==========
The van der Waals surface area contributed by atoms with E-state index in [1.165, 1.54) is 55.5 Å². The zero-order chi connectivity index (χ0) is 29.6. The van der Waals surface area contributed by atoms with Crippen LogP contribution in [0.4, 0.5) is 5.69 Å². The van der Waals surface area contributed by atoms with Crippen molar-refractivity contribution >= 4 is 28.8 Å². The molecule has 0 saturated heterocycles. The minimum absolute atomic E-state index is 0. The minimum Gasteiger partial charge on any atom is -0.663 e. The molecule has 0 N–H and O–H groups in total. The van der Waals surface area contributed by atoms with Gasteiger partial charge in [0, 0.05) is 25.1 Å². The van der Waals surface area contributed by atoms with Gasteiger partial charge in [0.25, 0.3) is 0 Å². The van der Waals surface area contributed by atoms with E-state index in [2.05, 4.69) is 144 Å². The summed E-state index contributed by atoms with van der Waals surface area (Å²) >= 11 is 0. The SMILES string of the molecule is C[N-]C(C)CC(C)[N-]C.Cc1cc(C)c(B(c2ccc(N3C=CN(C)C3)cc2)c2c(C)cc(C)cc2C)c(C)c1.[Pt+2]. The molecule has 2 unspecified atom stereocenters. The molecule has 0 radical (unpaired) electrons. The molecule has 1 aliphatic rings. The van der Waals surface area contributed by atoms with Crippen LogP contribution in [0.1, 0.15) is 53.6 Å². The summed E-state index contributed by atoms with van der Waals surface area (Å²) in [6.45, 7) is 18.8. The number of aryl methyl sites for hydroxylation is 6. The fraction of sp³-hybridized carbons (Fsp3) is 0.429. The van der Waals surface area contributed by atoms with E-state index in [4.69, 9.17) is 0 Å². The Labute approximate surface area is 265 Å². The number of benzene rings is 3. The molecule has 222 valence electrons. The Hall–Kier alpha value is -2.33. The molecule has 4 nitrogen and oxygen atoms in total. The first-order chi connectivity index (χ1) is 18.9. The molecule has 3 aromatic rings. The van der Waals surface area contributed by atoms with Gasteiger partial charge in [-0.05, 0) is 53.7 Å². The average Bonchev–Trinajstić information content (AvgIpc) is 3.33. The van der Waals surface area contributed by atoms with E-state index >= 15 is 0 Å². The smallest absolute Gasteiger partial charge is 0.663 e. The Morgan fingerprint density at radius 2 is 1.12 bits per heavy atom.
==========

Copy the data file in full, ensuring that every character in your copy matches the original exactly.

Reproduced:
The van der Waals surface area contributed by atoms with E-state index in [1.165, 1.54) is 55.5 Å². The zero-order chi connectivity index (χ0) is 29.6. The van der Waals surface area contributed by atoms with Crippen LogP contribution in [0.4, 0.5) is 5.69 Å². The van der Waals surface area contributed by atoms with Crippen molar-refractivity contribution >= 4 is 28.8 Å². The molecule has 0 saturated heterocycles. The minimum absolute atomic E-state index is 0. The minimum Gasteiger partial charge on any atom is -0.663 e. The molecule has 0 N–H and O–H groups in total. The van der Waals surface area contributed by atoms with Gasteiger partial charge in [0, 0.05) is 25.1 Å². The van der Waals surface area contributed by atoms with Gasteiger partial charge in [0.25, 0.3) is 0 Å². The van der Waals surface area contributed by atoms with E-state index in [2.05, 4.69) is 144 Å². The summed E-state index contributed by atoms with van der Waals surface area (Å²) >= 11 is 0. The SMILES string of the molecule is C[N-]C(C)CC(C)[N-]C.Cc1cc(C)c(B(c2ccc(N3C=CN(C)C3)cc2)c2c(C)cc(C)cc2C)c(C)c1.[Pt+2]. The molecule has 2 unspecified atom stereocenters. The molecule has 0 radical (unpaired) electrons. The molecule has 1 aliphatic rings. The van der Waals surface area contributed by atoms with Crippen LogP contribution in [0.1, 0.15) is 53.6 Å². The summed E-state index contributed by atoms with van der Waals surface area (Å²) in [6.45, 7) is 18.8. The number of aryl methyl sites for hydroxylation is 6. The fraction of sp³-hybridized carbons (Fsp3) is 0.429. The van der Waals surface area contributed by atoms with E-state index in [4.69, 9.17) is 0 Å². The Labute approximate surface area is 265 Å². The number of benzene rings is 3. The molecule has 222 valence electrons. The Hall–Kier alpha value is -2.33. The molecule has 4 nitrogen and oxygen atoms in total. The first-order chi connectivity index (χ1) is 18.9. The molecule has 3 aromatic rings. The van der Waals surface area contributed by atoms with Gasteiger partial charge in [-0.05, 0) is 53.7 Å². The average Bonchev–Trinajstić information content (AvgIpc) is 3.33. The van der Waals surface area contributed by atoms with E-state index >= 15 is 0 Å². The smallest absolute Gasteiger partial charge is 0.663 e. The Morgan fingerprint density at radius 2 is 1.12 bits per heavy atom.